14 February 2011

Seraph on the Suwanee, by Zora Neale Hurston

This is, on some levels, a really messed up and troubling book. But it is also an irresistably beautiful love story, with such aptly drawn, persuasive psychology, that you kind of overlook how awful it is. If you like Taming of the Shrew, you'll love this as well. The novel is the story of Jim and Arvay, their marriage and life together. More concretely, it's the story of how Jim teaches Arvay to overcome her insecurities and be a good wife. That probably puts you off, and indeed, there are plenty of moments that make you squirm, where Jim bosses Arvay around, or rapes her. But honestly, brutal though these moments are, the narrative also tips the balance strongly in Jim's favor by making it clear that Arvay not only benefits from, but also somewhat enjoys this kind of treatment, for the most part. Her misery comes from herself, for the most part, and Jim is the greatest joy in her life. It's actually a pretty incredible portrayal of insecurity and how it warps a person's mind. But it's also just a beautiful, beautiful portrayal of love. I was so utterly drawn into this novel; I actually stayed up until 3am reading the last third of it because I didn't want to put it down.

Incidentally, there's also an interesting racial dynamic at play, which I hadn't really thought about until after I finished and went back and read the introduction. Zora Neale Hurston is well known for her portrayals of African American life, but this novel, for the most part, is about poor white people. Apparently Hurston wanted to show that what is known as Black English is actually just the language of the South. I think you could extend that further and say that she wanted to show how similar black and white culture were overall. As the introduction points out, this is most explicit in her decision to make one of the children a successful blues musician. To quote Hurston:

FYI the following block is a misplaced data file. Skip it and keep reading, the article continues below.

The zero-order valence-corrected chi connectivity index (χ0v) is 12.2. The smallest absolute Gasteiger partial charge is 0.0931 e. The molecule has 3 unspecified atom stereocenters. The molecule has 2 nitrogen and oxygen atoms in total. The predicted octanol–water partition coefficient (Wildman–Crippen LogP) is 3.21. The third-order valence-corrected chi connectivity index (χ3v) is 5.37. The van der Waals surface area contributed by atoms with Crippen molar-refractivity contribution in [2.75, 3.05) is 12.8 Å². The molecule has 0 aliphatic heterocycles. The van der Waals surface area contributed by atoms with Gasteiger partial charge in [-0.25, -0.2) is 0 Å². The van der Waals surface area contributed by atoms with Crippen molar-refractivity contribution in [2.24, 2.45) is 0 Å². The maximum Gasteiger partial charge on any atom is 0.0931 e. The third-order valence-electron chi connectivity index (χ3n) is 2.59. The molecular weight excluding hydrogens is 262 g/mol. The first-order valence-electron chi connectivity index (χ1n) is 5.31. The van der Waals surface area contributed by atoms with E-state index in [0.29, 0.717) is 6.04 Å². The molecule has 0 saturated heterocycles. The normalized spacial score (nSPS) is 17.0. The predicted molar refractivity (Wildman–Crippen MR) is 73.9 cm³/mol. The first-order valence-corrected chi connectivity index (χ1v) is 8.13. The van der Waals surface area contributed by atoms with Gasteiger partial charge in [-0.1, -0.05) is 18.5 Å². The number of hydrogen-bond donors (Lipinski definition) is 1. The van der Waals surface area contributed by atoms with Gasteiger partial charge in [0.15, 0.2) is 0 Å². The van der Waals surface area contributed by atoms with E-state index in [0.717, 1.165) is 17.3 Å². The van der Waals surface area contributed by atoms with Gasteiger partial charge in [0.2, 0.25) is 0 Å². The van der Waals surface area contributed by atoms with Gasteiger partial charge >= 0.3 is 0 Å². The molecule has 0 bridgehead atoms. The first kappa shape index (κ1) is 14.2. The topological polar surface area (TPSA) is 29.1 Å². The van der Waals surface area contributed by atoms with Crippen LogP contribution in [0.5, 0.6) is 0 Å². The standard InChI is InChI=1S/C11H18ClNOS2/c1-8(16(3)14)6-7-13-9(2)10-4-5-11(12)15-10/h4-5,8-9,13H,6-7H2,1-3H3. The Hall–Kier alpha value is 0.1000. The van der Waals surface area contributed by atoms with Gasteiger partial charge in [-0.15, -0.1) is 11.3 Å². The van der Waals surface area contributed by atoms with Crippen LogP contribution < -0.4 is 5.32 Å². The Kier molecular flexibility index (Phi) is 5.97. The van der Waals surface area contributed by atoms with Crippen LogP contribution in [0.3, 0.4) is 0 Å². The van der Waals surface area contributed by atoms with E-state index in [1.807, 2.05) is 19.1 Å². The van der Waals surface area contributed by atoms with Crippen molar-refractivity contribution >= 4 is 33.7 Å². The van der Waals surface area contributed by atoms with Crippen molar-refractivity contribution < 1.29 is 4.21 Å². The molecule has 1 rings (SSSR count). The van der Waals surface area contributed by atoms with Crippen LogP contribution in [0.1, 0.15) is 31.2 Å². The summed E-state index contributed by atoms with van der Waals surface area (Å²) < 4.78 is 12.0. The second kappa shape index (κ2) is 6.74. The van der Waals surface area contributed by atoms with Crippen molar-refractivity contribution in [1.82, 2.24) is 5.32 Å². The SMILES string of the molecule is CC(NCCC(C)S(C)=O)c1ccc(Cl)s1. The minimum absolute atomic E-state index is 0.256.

There is no more Negro music in the U.S. It has been fused and merged and become the national expression, and displaced the worship of European expression (...) what has evolved here is something American.

There are relatively subtle racial undertones in the novel - for the most part, Hurston avoids giving her characters any really nasty racist thoughts, though they do clearly feel themselves superior to the black people in their lives. There is one moment where lynching is mentioned, and casual though it is, it cannot fail to induce a shudder and a reminder that this was a reality of those times. But her focus is more on the class divide between the poor "crackers" and the more affluent whites.

All in all, it's a pretty incredible book, one that deserves a lot more attention.

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